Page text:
“And a certain Jew named Apollos, born at Alexandria, an eloquent man, and mighty in the scriptures, came to Ephesus. This man was instructed in the way of the Lord; and being fervent in the spirit, he spake and taught diligently the things of the Lord, knowing only the baptism of John. And he began to speak boldly in the synagogue: whom when Aquila and Priscilla had heard, they took him unto them, and expounded unto him the way of God more perfectly.” (Acts 18:24-26 KJV)

Paul himself writes that Priscilla and her husband Aquila had a church in their house. This means that contrary to his own instruction for a woman not to teach, a woman who in her church taught biblical principles to a man, “more perfectly,” was worthy of Paul’s praise. Was Paul confused on what the role of women in the church should be? Perhaps but I believe that Paul was in fact only restricting the women of Ephesus from teaching.

The book of Timothy was written by Paul to Timothy, who was the pastor of the church in Ephesus. I was taught in church that the city of Ephesus was known for its temple to Artemis, a Greek/Roman goddess. Women were the authority in the worship of Artemis so this could have triggered Paul’s conviction that women should not teach. Although Paul does not mention Artemis worship as a reason for the restrictions I believe that context should never be ignored when interpreting the bible. If context is to be ignored, then why do most Christian churches bring context into explaining why Paul said women shouldn’t braid their hair, or wear pearls or gold in the same passage? “Then in like manner also, that women adorn themselves in modest apparel, with shamefacedness and sobriety; not with broided hair, or gold, or pearls, or costly array.” (1 Timothy 2:9 KJV)

I know I’m not the only female Christian that dresses in costly array both inside and outside of church. I was taught that Paul said this because the women at Timothy’s church cared more about their appearance than the teaching from the bible. Context is key to understand biblical scripture in this day and age.

I’ve read and heard so many different views on whether a bishop should be a woman. When I read 1 Timothy 3:1-7, the description of a bishop helped me to better understand why people who apparently follow the same faith as me, believe it is wrong for a woman to be a bishop:

This is a true saying, If a man desire the office of a bishop, he desireth a good work. A bishop then must be blameless, the husband of one wife, vigilant, sober, of good behaviour, given to hospitality, apt to teach; Not given to wine, no striker, not greedy of filthy lucre; but patient, not a brawler, not covetous; One that ruleth well his own house, having his children in subjection with all gravity; (For if a man know not how to rule his own house, how shall he take care of the church of God?) Not a novice, lest being lifted up with pride he fall into the condemnation of the devil. Moreover he must have a good report of them which are without; lest he fall into reproach and the snare of the devil.”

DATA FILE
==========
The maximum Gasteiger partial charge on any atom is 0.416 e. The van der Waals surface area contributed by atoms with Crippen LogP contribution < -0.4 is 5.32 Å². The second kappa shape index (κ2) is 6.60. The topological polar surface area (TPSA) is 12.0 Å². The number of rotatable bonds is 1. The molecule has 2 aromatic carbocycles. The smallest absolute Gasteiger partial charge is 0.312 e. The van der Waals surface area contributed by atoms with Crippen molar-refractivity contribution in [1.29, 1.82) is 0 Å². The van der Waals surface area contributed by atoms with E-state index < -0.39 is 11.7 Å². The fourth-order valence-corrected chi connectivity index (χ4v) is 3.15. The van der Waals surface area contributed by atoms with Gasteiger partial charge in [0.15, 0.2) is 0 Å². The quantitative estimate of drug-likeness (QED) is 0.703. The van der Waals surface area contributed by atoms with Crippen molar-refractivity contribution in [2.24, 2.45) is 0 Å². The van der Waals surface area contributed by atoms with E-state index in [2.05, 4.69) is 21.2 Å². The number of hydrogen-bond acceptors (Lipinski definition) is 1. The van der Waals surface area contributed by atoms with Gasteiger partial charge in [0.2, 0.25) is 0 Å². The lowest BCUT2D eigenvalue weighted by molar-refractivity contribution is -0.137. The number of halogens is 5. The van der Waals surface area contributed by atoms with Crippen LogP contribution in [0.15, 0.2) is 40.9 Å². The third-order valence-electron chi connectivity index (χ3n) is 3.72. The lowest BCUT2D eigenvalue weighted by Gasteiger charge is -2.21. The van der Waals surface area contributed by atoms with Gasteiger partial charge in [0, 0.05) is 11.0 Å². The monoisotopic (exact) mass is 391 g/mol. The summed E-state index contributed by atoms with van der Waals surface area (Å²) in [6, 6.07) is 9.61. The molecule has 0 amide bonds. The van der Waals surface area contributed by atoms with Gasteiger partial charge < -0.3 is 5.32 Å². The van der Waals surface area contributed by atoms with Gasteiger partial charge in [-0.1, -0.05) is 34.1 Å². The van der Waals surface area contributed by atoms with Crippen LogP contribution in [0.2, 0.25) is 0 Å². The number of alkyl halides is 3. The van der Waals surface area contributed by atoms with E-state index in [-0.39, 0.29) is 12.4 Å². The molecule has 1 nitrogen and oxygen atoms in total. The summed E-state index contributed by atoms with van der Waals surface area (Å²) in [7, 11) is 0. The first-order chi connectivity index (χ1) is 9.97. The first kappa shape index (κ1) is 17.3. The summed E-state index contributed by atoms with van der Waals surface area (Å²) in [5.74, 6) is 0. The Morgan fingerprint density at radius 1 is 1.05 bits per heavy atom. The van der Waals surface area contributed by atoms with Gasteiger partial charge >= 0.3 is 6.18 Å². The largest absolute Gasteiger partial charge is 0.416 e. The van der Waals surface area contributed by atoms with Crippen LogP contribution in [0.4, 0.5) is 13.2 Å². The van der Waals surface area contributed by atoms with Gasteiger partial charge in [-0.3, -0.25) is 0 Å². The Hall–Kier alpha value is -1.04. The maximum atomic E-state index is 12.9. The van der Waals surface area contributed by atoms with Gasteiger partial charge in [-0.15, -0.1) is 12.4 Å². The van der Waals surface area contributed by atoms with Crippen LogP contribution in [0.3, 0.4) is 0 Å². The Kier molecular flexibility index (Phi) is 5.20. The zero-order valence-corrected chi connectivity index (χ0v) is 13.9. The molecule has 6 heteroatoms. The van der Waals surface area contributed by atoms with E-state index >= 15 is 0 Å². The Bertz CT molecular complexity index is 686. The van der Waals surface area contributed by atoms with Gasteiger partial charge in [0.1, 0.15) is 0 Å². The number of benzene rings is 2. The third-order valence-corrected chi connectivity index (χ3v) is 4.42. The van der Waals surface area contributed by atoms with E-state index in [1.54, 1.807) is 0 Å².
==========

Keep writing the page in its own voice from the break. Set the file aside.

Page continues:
Hmmm, pretty clear here that Paul either assumed only men would want to be a bishop or he believed it to be a post to only be held by men. Yet, there are many examples in the bible that Christian males and females follow irrespective of the gender the speaker is addressing:

“Ye have heard that it was said by them of old time, Thou shalt not commit adultery: But I say unto you, That whosoever looketh on a woman to lust after her hath committed adultery with her already in his heart.” (Matthew 5:27, 28 KJV)

So I guess since I’m a woman, I’m free to lust after guys without the burden of committing sin? No? Jesus was led by the spirit of God, not by religion. He broke protocol and spoke to, touched and even dined with people He shouldn’t have; according to Jewish customs. But He did everything in love. He accepted the stones the builder rejected. I believe that if Jesus had voted on Tuesday, He would have voted in favour of female bishops.

I remain convinced that a woman should be able to be a bishop. Female priests have become indispensable, making up a third of the Church’s 11,000 clergy including in senior positions as archdeacons and deans of cathedrals. If the church wants to remain influential in the legislature, then it ought to look more like the people it’s meant to represent. We’re not just talking about religion here in this debate, we’re talking politics. The CoE isn’t a typical church so we shouldn’t be blasé about their business – it’s our business too.

On that note, I’ll end by saying that the CoE’s history in my opinion is nothing to be proud of. It’s a product of government interference, established by naughty King Henry VIII who appointed himself as head of the Church in order to divorce his wife. The CoE this week had a chance to really make history and prove that it’s legislative role is justifiable. I’m saddened to say that until the CoE decides women deserve to be bishops as much as men, I don’t think the Church deserves to have the political privileges it currently has.